skip to content
 

Maximum parsimony on phylogenetic networks: some rigorous results

Date: 
Tuesday 4th September 2007 - 10:40 to 11:00
Venue: 
INI Seminar Room 1
Abstract: 

Phylogenies, the evolutionary histories of groups of organisms, play a major role in representing the interrelationships among biological entities. Although many biological processes can be effectively modeled and summarized as a binary tree, others cannot: recombination, hybrid speciation, and horizontal gene transfer result in networks of relationships rather than trees of relationships.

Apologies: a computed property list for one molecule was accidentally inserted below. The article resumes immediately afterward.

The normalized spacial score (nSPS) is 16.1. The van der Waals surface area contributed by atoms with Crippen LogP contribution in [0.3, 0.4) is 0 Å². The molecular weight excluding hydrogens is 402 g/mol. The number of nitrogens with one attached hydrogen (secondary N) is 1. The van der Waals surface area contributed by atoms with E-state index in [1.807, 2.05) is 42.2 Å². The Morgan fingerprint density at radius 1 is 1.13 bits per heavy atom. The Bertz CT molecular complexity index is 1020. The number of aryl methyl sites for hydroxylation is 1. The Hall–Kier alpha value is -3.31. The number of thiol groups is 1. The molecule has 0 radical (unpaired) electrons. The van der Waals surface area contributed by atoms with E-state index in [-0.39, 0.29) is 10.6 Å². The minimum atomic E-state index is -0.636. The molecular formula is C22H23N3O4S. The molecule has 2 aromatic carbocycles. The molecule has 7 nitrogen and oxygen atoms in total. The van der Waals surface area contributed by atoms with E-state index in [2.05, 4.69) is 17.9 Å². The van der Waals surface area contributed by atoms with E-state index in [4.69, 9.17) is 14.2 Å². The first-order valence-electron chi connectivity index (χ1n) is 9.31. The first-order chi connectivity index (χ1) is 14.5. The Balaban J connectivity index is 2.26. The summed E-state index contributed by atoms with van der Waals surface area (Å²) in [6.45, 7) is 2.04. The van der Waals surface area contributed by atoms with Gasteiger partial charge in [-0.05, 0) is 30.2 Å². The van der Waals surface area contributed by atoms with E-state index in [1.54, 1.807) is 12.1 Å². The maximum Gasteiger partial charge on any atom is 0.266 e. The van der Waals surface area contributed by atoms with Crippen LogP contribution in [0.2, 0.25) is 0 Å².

Maximum parsimony (MP) is one of the most popular methods used for phylogenetic tree reconstruction. Roughly, this method is based on the assumption that "evolution is parsimonious", that is, the best evolutionary trees are the ones that minimize the number of changes along the edges of the tree.

In previous works, we formulated a maximum parsimony (MP) criterion for reconstructing and evaluating phylogenetic networks, and demonstrated its quality on biological as well as synthetic datasets. In this work, we show further theoretical insights and results regarding various aspects of the MP criterion of phylogenetic networks.

The video for this talk should appear here if JavaScript is enabled.
If it doesn't, something may have gone wrong with our embedded player.
We'll get it fixed as soon as possible.
Presentation Material: 
University of Cambridge Research Councils UK
    Clay Mathematics Institute London Mathematical Society NM Rothschild and Sons